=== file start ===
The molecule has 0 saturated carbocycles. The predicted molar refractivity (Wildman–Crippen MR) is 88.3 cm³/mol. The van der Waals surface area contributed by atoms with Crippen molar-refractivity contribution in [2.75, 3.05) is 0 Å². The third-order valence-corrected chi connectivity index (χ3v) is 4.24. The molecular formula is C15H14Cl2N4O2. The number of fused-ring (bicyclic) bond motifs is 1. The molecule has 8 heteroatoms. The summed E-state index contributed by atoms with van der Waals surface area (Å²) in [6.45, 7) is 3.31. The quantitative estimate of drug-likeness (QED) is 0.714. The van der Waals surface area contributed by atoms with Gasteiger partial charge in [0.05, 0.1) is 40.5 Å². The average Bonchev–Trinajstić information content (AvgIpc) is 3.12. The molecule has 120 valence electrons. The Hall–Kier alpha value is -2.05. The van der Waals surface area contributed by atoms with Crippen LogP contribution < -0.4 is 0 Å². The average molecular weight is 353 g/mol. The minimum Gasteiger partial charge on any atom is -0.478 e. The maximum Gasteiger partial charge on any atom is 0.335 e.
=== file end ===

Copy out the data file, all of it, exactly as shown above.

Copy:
The molecule has 0 saturated carbocycles. The predicted molar refractivity (Wildman–Crippen MR) is 88.3 cm³/mol. The van der Waals surface area contributed by atoms with Crippen molar-refractivity contribution in [2.75, 3.05) is 0 Å². The third-order valence-corrected chi connectivity index (χ3v) is 4.24. The molecular formula is C15H14Cl2N4O2. The number of fused-ring (bicyclic) bond motifs is 1. The molecule has 8 heteroatoms. The summed E-state index contributed by atoms with van der Waals surface area (Å²) in [6.45, 7) is 3.31. The quantitative estimate of drug-likeness (QED) is 0.714. The van der Waals surface area contributed by atoms with Gasteiger partial charge in [0.05, 0.1) is 40.5 Å². The average Bonchev–Trinajstić information content (AvgIpc) is 3.12. The molecule has 120 valence electrons. The Hall–Kier alpha value is -2.05. The van der Waals surface area contributed by atoms with Crippen LogP contribution < -0.4 is 0 Å². The average molecular weight is 353 g/mol. The minimum Gasteiger partial charge on any atom is -0.478 e. The maximum Gasteiger partial charge on any atom is 0.335 e.